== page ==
A bristleworm (Magelona filiformis)
|Researched by||Katie Mortimer-Jones||Refereed by||Admin|
|Other common names||-||Synonyms||-|
Magelona filiformis is a thin, thread-like segmented worm that reaches lengths of up to 8-10 cm and is generally colourless (mature females may be more pinkish, whilst mature males are generally white). The body is divided into a head region (prostomium and peristomium), the thorax (first segment of which lacks chaetae or parapodia, and nine chaetigers, bearing chaetae and parapodia) and an abdomen of approximately 130-140 segments, terminating in the pygidium. The flattened, shovel-shaped prostomium (utilised to dig in soft sediments) is squared, and formed into small horn-like structures at the upper edge. An oval to heart-shaped burrowing organ may be everted underneath the prostomium and a pair of palps bearing two rows of papillae, attached either side of the mouth, used in feeding. On either side of the thoracic chaetigers, there is a slender finger-like lobe (with an additional small process sticking upwards) dorsally, and a slender lobe ventrally, with approximately 15 dorsal and 10 ventral chaetae. The ninth chaetiger, which divides the thorax and abdomen, bears finger-like lobes dorsally and ventrally with an additional small lobe below the ventral chaetae. There are approximately 25-30 chaetae in both rami (notopodia and neuropodia) for this chaetiger. Abdominal segments each bear notopodial and neuropodial lobes that are more foliose than those in the thoracic region. A row of hooded hooks is present, terminating in a short cirrus in both rami. Towards the posterior abdomen the neuropodia and notopodia are positioned increasingly toward the posterior end of each segment. The most posterior end of the body is tapered into a pygidium bearing two small anal cirri.
Recorded distribution in Britain and IrelandMagelona filiformis is widespread on the coasts of Britain and Northern Ireland.
HabitatMagelona filiformis forms fragile tubles in clean to muddy sand on the lower shore.
- Long, thread-like body of approximately 140 segments.
- Body grows up to 5-10 cm.
- Flattened head region with small ‘horns’.
- Long, slender tentacles (palps) either side of head bearing two rows of papillae.
- Burrowing organ globular-shaped when everted.
- Eyes absent.
- Ninth thoracic chaetiger similar to preceding segments, but without dorsal process, however, an additional ventral lobe is present each side.
- Thorax with chaetal bundles, and abdomen with hooded hooks.
Additional informationNo text entered
- none -
Costello, M.J., Bouchet, P., Boxshall, G., Emblow, C. & Vanden Berghe, E., 2004. European Register of Marine Species [On-line]. http://www.marbef.org/data/erms.php,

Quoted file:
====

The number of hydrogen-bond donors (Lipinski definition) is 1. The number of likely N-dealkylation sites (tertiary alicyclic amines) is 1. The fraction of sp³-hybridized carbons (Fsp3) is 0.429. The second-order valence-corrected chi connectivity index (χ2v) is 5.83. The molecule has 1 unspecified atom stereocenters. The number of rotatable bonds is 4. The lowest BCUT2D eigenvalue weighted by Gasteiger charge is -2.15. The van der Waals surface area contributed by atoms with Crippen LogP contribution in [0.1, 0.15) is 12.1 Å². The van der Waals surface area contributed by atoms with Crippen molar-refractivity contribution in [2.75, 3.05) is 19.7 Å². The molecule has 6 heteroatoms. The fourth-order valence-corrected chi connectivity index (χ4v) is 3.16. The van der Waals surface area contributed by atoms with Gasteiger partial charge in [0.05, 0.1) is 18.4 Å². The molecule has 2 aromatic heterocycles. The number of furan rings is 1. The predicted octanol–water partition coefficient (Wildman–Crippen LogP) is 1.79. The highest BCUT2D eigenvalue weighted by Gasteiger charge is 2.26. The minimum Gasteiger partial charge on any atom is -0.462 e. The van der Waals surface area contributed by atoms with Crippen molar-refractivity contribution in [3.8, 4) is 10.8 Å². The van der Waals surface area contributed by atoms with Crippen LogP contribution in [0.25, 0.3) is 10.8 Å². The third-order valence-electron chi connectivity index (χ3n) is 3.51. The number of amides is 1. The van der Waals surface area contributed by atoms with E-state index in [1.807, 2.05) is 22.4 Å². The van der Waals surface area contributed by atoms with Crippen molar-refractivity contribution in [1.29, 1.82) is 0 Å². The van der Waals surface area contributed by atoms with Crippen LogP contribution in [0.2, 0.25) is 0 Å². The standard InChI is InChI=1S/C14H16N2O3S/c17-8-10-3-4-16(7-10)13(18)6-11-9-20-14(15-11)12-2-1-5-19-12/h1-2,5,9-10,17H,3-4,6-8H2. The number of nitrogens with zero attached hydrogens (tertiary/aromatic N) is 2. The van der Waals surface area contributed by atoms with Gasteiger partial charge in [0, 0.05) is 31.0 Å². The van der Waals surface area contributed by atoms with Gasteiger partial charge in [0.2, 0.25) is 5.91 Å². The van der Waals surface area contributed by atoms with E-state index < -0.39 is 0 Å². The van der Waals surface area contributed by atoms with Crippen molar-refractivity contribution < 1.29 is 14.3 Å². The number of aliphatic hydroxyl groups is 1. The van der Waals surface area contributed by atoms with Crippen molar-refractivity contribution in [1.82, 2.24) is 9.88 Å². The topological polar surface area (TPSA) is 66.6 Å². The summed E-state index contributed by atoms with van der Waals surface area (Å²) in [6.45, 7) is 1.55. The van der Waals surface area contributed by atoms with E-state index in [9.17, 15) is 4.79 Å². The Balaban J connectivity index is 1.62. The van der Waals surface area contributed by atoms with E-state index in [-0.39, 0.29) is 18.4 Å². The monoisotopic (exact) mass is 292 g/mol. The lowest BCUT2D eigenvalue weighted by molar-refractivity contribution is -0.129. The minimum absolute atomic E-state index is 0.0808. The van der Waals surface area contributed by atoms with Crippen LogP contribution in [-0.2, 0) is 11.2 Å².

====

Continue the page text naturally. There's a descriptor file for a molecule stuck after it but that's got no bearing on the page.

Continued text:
Fauchald, K., & Rouse, G. 1997. Polychaete systematics: past and present. Zoologica Scripta, 26(2), 71-138.
Fiege, D., Licher, F. & Mackie, A.S.Y., 2000. A partial review of the European Magelonidae (Annelida : Polychaeta) Magelona mirabilis redefined and M. johnstoni sp. nov. distinguished. Journal of the Marine Biological Association of the United Kingdom, 80, 215-234.
Foster-Smith, J. (ed.), 2000. The marine fauna and flora of the Cullercoats District. Marine species records for the North East Coast of England. Sunderland: Penshaw Press, for the Dove Marine Laboratory, University of Newcastle upon Tyne.
Howson, C.M. & Picton, B.E., 1997. The species directory of the marine fauna and flora of the British Isles and surrounding seas. Belfast: Ulster Museum. [Ulster Museum publication, no. 276.]
Mortimer, K., 2017. Magelonidae Cunningham & Ramage, 1888. In Purschke G & Westheide W (eds), Handbook of Zoology (Online). Berlin: De Gruyter. https://www.degruyter.com/view/Zoology/bp_029147-6_65.
Picton, B.E. & Costello, M.J., 1998. BioMar biotope viewer: a guide to marine habitats, fauna and flora of Britain and Ireland. [CD-ROM] Environmental Sciences Unit, Trinity College, Dublin.
Wilson, D.P., 1959. The polychaete Magelona filiformis sp.nov. and notes on other species of Magelona. Journal of the Marine Biological Association of the United Kingdom, 38(3), 547-556.
NBN (National Biodiversity Network) Atlas. Available from: https://www.nbnatlas.org.
OBIS (Ocean Biodiversity Information System), 2023. Global map of species distribution using gridded data. Available from: Ocean Biogeographic Information System. www.iobis.org. Accessed: 2023-10-04
South East Wales Biodiversity Records Centre, 2018. SEWBReC Worms (South East Wales). Occurrence dataset: https://doi.org/10.15468/5vh0w8 accessed via GBIF.org on 2018-10-02.
This review can be cited as:
Last Updated: 12/09/2007